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/s/Terry Semel

Plaintiff's Exhibit 2. Warner also ran similar advertisements in the trade press at this time. See Plaintiff's Exhibit 1.

In December, 1977, Warner sent Presidio and other exhibitors a second brochure, which read as follows:

December 1, 1977

Dear Exhibitor:


Today, shooting was completed on your summer of '78 blockbuster.


From Irwin Allen, the man who brought you astronomical grosses with "The Poseidon Adventure" and "The Towering Inferno" now comes one of the greatest adventure-survival movies of all time.


And with it one of the greatest casts ever assembled for a motion picture; Michael Caine, Katharine Ross, Richard Widmark, Olivia de Havilland, Henry Fonda, Fred MacMurray, Richard Chamberlain, Jose Ferrer, Patty Duke Astin, Lee Grant, Bradford Dillman, Ben Johnson, and Slim Pickens.


It is a chilling, riveting, harrowing, cinematic experience.

It promises to be Irwin Allen's biggest and best to date.


/s/ Terry Semel


Executive Vice President

General Sales Manager

Plaintiff's Exhibit 4. This brochure also stated:

Bigger than

"The Towering Inferno"

More Exciting than

"The Poseidon Adventure"

From the man

who brought you both.

Id. Warner also ran similar advertisements in the trade press at this time. See Plaintiff's Exhibit 3.

On or about December 16, 1977, Warner sent a letter to Presidio and other exhibitors soliciting bids for The Swarm. The bid letter was typed on Warner Bros. Distributing stationery and began as follows:

December 16, 1977

Dear Exhibitor:

Irwin Allen, whose last two pictures--"TOWERING INFERNO" and "POSEIDON ADVENTURE"--generated over $100 million at the domestic boxoffice, brings you yet another giant spectacular--"SWARM."

The film, based on the Arthur Herzog best-seller, is produced and directed by Irwin Allen from a screenplay by Sterling Silliphant.

"SWARM", the story of an invasion of the United States by billions of South American killer bees, reunites six Oscar winners in their first film venture together since the top-grossing "TOWERING INFERNO" and "POSEIDON ADVENTURE". They include Irwin Allen, Sterling Silliphant; special-effects expert, Bill Abbott; cinematographer, Fred Koenekamp; editor, Harold Kress; and composer-conductor, John Williams.

It stars Michael Caine, Katherine Ross, Richard Widmark, Henry Fonda, Olivia deHavilland, Lee Grant, Patty Duke Astin, Ben Johnson, Slim Pickens, and Bradford Dillman.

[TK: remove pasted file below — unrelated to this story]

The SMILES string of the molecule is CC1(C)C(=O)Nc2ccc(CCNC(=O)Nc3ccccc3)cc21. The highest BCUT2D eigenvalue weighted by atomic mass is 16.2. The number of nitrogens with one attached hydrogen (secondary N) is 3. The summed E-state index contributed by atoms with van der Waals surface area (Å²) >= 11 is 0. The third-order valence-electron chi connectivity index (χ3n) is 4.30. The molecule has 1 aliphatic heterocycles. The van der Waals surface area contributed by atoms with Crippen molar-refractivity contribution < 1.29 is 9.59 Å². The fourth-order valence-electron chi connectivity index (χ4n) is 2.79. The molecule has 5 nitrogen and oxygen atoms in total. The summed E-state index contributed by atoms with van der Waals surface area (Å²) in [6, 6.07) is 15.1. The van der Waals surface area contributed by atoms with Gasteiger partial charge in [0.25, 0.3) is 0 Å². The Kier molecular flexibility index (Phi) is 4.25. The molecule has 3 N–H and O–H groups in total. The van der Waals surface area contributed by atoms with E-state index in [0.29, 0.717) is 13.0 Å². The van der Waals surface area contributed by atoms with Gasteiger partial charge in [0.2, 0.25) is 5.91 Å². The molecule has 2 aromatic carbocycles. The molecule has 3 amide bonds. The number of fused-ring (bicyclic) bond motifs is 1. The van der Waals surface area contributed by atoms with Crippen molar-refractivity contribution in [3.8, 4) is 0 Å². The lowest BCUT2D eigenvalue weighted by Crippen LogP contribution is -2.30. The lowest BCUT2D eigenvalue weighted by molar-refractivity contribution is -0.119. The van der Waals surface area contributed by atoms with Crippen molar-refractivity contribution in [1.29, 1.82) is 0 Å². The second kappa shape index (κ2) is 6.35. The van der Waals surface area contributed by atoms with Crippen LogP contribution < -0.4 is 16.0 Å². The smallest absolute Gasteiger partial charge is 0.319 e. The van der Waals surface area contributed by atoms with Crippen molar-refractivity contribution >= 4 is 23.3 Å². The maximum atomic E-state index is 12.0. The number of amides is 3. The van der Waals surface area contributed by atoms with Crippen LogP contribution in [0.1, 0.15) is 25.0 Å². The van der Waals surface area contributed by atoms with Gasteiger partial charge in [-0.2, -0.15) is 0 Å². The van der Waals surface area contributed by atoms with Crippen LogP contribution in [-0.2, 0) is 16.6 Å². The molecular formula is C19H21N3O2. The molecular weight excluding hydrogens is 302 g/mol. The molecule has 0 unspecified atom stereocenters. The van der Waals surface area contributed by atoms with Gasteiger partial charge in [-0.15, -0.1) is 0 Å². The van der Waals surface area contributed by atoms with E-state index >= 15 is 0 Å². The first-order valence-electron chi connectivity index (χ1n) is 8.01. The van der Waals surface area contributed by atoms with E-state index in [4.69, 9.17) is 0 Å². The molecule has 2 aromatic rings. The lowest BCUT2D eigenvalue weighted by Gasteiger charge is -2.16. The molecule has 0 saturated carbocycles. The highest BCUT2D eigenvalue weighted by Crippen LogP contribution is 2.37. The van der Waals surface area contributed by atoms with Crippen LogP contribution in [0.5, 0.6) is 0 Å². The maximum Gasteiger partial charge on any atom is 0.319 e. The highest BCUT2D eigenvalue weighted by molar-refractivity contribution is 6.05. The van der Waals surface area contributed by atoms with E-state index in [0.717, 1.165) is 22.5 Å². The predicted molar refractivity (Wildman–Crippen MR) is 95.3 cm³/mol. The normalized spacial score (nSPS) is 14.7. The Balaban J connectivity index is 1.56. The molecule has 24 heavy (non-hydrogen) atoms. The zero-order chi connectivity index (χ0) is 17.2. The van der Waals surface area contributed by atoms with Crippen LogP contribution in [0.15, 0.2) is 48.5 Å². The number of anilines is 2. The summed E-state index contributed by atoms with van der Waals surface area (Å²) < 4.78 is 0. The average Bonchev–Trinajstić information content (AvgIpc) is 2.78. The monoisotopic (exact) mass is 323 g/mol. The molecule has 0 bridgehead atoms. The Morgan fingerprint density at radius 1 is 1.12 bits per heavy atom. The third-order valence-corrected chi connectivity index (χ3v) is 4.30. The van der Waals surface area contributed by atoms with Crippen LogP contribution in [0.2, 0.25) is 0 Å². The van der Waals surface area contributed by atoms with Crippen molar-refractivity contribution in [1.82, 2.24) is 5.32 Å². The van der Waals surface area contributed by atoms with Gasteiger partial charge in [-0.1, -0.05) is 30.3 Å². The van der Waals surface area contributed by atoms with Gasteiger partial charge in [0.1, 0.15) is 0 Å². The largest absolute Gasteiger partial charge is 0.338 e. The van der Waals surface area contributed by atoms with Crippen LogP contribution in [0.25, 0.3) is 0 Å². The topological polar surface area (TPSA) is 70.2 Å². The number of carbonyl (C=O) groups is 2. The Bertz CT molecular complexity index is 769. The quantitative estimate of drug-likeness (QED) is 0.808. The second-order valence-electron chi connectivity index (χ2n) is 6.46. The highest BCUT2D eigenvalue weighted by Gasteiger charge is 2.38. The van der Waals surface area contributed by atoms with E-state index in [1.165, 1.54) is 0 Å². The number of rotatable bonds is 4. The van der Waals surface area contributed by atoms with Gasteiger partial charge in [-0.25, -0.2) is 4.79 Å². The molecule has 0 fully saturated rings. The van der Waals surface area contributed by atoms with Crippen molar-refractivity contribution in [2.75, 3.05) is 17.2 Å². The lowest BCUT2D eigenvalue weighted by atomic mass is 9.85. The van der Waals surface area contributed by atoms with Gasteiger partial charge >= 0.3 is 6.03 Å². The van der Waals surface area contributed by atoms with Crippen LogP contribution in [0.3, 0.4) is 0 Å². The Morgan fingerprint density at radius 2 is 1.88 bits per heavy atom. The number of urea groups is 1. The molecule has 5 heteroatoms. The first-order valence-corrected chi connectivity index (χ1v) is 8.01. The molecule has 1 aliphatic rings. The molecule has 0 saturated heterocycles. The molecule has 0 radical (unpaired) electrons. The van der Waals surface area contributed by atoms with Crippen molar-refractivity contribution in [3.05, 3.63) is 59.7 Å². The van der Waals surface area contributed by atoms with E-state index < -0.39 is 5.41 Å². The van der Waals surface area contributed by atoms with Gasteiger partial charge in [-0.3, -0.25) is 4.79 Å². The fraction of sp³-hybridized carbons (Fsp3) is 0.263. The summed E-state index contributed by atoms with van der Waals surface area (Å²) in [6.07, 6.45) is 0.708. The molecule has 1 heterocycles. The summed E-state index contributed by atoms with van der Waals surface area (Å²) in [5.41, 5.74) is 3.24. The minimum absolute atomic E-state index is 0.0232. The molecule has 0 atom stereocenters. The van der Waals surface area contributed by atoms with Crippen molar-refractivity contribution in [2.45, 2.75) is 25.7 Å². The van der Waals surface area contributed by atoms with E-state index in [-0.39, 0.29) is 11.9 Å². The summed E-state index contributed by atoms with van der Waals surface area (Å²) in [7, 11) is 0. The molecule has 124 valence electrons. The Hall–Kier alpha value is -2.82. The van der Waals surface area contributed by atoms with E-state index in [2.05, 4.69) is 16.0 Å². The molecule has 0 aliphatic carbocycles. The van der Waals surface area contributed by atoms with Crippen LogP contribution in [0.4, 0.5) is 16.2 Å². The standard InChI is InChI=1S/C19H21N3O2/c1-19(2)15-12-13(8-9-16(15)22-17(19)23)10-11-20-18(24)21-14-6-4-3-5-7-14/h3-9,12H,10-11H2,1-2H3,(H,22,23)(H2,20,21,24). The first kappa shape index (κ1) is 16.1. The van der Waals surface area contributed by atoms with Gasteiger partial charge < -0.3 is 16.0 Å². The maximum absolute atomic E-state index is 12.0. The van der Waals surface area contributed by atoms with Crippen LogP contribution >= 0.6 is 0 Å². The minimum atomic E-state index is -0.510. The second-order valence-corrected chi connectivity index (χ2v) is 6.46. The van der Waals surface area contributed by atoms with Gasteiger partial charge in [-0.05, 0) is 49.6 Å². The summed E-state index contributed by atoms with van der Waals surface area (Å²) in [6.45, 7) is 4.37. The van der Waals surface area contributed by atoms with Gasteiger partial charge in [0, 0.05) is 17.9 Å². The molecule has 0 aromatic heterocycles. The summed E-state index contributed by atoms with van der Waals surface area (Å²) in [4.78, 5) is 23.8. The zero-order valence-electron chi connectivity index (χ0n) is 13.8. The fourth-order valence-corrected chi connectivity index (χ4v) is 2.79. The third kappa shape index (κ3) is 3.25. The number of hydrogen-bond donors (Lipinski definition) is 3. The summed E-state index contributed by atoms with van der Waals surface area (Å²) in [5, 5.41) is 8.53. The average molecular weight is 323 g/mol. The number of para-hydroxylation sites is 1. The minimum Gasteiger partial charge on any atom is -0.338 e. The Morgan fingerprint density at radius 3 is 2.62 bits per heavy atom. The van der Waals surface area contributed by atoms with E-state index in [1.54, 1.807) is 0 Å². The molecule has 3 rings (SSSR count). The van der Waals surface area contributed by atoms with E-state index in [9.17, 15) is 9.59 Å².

"SWARM" will be available in the Austin area on or about July 14, 1978, on an exclusive or non-exclusive basis for a maximum of two (2) runs.

Since the film is not yet complete, we will not be able to screen it at this time. This letter is being sent to you as a solicitation for a bid. If a bid is submitted by you and accepted by Warner Bros. such offer will be noncancellable.

Plaintiff's Exhibit 5, at 1.

In effect, Presidio was being invited to bid for the exhibition rights to the film

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sight unseen. This practice, known as "blind bidding," is relatively common in the film industry. 2 It apparently makes economic sense for both distributors and exhibitors to reserve theatres and films far in advance of the important Christmas and summer viewing seasons. Distributors want to be sure their films are solidly booked before they set in motion their expensive advertising campaigns (in this case, Warner spent over $4,000,000 advertising The Swarm, Tr. at 1381-82), and exhibitors want to be sure they have promising films to show during periods of peak attendance. At any rate, The Swarm was blind bid, and Presidio knew that it was being invited to bid on a film that would not be complete or available for viewing until months later. 3

In its bid letter Warner suggested a minimum "guarantee" of $35,000 for The Swarm. Plaintiff's Exhibit 5, at 2. 4 The "guarantee" is a fixed minimum amount to be paid in advance to the distributor, whatever the film grosses; if it grosses more than the guarantee, the exhibitor may also (depending on the contractual terms that have been worked out) have to pay a percentage of receipts over and above the guarantee. Presidio responded with bids of $35,000 and $30,000 as the guarantees for eight-week runs at two of its theatres; 5 its remaining terms closely mirrored those suggested by Warner. Compare Plaintiff's Exhibit 5 (Warner's bid letter) with Plaintiff's Exhibit 6 (Presidio's bids). Warner accepted Presidio's bids on January 30, 1978, and returned signed and completed copies of its standard form contracts to Presidio. Plaintiff's Exhibits 8-9.

The Swarm opened as scheduled on July 14, 1978. It was not a big success. The film ran for only five weeks at one of Presidio's theatres, and four weeks at the other. Presidio calculated that, after subtracting the guarantees and operating expenses from box office revenues, it had sustained a loss of $56,056.69. Tr...